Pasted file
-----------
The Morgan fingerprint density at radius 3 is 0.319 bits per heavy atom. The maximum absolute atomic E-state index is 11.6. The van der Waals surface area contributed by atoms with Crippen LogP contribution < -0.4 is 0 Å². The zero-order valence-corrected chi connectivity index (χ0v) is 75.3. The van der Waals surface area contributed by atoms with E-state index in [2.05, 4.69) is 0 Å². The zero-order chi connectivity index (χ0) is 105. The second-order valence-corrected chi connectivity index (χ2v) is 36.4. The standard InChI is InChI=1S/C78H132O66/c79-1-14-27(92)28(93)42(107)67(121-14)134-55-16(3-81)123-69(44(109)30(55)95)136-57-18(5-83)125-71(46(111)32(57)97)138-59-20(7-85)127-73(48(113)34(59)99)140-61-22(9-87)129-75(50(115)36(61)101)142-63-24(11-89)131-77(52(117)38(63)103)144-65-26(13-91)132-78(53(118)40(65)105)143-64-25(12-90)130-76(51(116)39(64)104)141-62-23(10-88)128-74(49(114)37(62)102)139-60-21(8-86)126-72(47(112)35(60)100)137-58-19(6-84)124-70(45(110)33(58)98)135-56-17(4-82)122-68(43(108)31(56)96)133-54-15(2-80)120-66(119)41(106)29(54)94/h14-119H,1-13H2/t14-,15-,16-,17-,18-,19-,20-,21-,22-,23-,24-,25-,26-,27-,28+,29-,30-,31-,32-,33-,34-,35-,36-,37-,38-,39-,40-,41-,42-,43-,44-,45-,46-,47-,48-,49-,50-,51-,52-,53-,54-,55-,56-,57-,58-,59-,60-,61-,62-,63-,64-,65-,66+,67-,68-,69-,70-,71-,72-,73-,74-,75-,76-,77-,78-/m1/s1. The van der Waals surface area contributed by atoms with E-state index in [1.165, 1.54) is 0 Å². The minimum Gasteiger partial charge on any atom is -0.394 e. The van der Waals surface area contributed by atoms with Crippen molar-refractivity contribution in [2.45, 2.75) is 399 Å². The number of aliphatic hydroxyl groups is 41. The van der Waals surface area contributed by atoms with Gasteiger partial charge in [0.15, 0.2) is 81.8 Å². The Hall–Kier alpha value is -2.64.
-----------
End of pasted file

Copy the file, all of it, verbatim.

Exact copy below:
The Morgan fingerprint density at radius 3 is 0.319 bits per heavy atom. The maximum absolute atomic E-state index is 11.6. The van der Waals surface area contributed by atoms with Crippen LogP contribution < -0.4 is 0 Å². The zero-order valence-corrected chi connectivity index (χ0v) is 75.3. The van der Waals surface area contributed by atoms with E-state index in [2.05, 4.69) is 0 Å². The zero-order chi connectivity index (χ0) is 105. The second-order valence-corrected chi connectivity index (χ2v) is 36.4. The standard InChI is InChI=1S/C78H132O66/c79-1-14-27(92)28(93)42(107)67(121-14)134-55-16(3-81)123-69(44(109)30(55)95)136-57-18(5-83)125-71(46(111)32(57)97)138-59-20(7-85)127-73(48(113)34(59)99)140-61-22(9-87)129-75(50(115)36(61)101)142-63-24(11-89)131-77(52(117)38(63)103)144-65-26(13-91)132-78(53(118)40(65)105)143-64-25(12-90)130-76(51(116)39(64)104)141-62-23(10-88)128-74(49(114)37(62)102)139-60-21(8-86)126-72(47(112)35(60)100)137-58-19(6-84)124-70(45(110)33(58)98)135-56-17(4-82)122-68(43(108)31(56)96)133-54-15(2-80)120-66(119)41(106)29(54)94/h14-119H,1-13H2/t14-,15-,16-,17-,18-,19-,20-,21-,22-,23-,24-,25-,26-,27-,28+,29-,30-,31-,32-,33-,34-,35-,36-,37-,38-,39-,40-,41-,42-,43-,44-,45-,46-,47-,48-,49-,50-,51-,52-,53-,54-,55-,56-,57-,58-,59-,60-,61-,62-,63-,64-,65-,66+,67-,68-,69-,70-,71-,72-,73-,74-,75-,76-,77-,78-/m1/s1. The van der Waals surface area contributed by atoms with E-state index in [1.165, 1.54) is 0 Å². The minimum Gasteiger partial charge on any atom is -0.394 e. The van der Waals surface area contributed by atoms with Crippen molar-refractivity contribution in [2.45, 2.75) is 399 Å². The number of aliphatic hydroxyl groups is 41. The van der Waals surface area contributed by atoms with Gasteiger partial charge in [0.15, 0.2) is 81.8 Å². The Hall–Kier alpha value is -2.64.